Dr. Keith Roach: Metformin as longevity therapy?
Dear Dr. Roach: I am a healthy 90-year-old woman. I enjoy playing tennis and bridge. A week ago, I started to take the drug metformin. I do not have diabetes. The reason for taking it is that I read an article about it by an expert in longevity. My only concern is that the drug may lower my sugar level to a dangerous point.
Dear A.L.: I also have read about the use of metformin as a possible extender of longevity, and have looked at two different study designs that hope to determine whether the medication can affect the aging process. It certainly would be exciting if that were the case.
However, I don’t recommend taking the medication outside of a study situation, as metformin has several possible side effects. It may cause nausea and GI upset. It may indeed lower blood sugar, which seems to happen far more often than it is supposed to, in my experience using it in people with mild diabetes. And very rarely, but seriously, it can cause potentially fatal lactic acidosis, especially in people with kidney disease.
My guess is that you are more likely to improve your length and quality of life with your tennis and bridge than with metformin, but I would love to see metformin proven effective.
Dear Dr. Roach: Yogurt seems to be touted as a “miracle food” due to the probiotics. Is it good for our gut? If so, how do I know which one to eat?
Dear M.M.S.: There are no miracle foods. The best diet has plenty of diversity, lots of fruits and vegetables, the right amount of healthy fats and adequate protein.
Yogurt is a good calcium source, and some yogurts have live bacteria that can improve symptoms of irritable bowel in some people. Yogurt is not necessary for good health, and not everybody who uses yogurt for symptoms of diarrhea, constipation or cramping will get benefit from it.
However, if you choose to try it, I would recommend a plain, low-fat or nonfat yogurt that has live yogurt cultures, of which there are many brands.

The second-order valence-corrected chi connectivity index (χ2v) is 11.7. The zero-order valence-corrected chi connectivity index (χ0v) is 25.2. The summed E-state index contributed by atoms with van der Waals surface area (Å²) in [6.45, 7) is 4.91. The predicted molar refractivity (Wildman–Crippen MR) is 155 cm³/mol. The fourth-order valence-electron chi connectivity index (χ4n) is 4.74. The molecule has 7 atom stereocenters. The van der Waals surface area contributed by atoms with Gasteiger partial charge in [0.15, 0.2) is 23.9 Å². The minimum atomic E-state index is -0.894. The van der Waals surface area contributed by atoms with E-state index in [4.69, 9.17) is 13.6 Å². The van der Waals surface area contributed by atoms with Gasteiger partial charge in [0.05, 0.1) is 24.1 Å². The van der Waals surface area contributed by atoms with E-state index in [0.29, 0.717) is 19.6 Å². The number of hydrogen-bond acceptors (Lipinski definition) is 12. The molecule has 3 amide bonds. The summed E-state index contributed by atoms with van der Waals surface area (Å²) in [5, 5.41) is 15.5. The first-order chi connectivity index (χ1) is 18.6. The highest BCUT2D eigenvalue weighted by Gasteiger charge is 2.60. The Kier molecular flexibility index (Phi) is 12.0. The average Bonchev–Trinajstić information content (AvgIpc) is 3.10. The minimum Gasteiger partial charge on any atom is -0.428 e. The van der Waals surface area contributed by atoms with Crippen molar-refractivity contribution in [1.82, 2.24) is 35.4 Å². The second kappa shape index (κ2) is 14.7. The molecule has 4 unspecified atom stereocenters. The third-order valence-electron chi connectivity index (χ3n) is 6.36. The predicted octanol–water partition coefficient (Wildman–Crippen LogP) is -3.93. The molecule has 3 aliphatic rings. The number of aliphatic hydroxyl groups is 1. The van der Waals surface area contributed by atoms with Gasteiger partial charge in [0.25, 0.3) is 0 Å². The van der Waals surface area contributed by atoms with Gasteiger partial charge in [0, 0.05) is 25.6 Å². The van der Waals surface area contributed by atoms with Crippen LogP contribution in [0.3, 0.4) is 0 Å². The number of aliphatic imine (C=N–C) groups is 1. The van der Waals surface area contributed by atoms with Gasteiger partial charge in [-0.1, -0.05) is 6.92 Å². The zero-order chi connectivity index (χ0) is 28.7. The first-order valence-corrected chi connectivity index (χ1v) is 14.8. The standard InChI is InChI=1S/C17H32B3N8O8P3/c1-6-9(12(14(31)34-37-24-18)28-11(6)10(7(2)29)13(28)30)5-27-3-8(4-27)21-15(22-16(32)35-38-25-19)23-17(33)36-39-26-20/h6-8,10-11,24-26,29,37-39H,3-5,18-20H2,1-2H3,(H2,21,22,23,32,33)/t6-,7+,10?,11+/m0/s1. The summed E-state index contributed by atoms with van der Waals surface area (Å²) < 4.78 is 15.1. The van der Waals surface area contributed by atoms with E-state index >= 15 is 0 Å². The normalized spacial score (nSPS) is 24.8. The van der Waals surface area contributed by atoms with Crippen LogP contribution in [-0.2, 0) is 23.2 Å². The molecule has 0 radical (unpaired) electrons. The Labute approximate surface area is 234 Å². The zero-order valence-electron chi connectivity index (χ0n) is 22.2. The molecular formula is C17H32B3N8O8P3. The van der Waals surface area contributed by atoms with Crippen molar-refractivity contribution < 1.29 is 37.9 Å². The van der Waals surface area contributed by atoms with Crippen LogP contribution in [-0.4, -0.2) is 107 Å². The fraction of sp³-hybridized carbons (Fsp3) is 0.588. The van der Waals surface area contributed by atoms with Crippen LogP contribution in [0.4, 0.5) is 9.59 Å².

I recommend adding a little honey or fruit preserves to plain yogurt if you like to sweeten it — it tastes much better than most presweetened yogurts, and it has far less sugar if you use a small amount.
Dear Dr. Roach: In a recent column, you stated that bacteria are not present on toilet seats. I am a 60-year-old woman who contracted genital herpes back in 1977 (a year after I was married). I had never been with anyone but my husband, and he didn’t develop it until a year after I did. So all these years, I believed I had picked up the virus from a toilet seat.
Dear L.D.: I am sorry, but it’s very unlikely that’s the case. Neither bacteria nor viruses are present on toilet seats in high numbers, and it would be improbable for you to acquire an infection that way.
Genital herpes often has no symptoms but may still be transmissible, and one likely explanation is that your husband had acquired the virus before you married. It could have been years before, and he may never have known until he had his first outbreak back in 1978.
Although HSV-2 is the most likely cause of genital herpes, by far, I have seen several cases of women with outbreaks of genital herpes from HSV-1. That is also a possibility for you.
Email questions to ToYourGoodHealth@med.cornell.edu.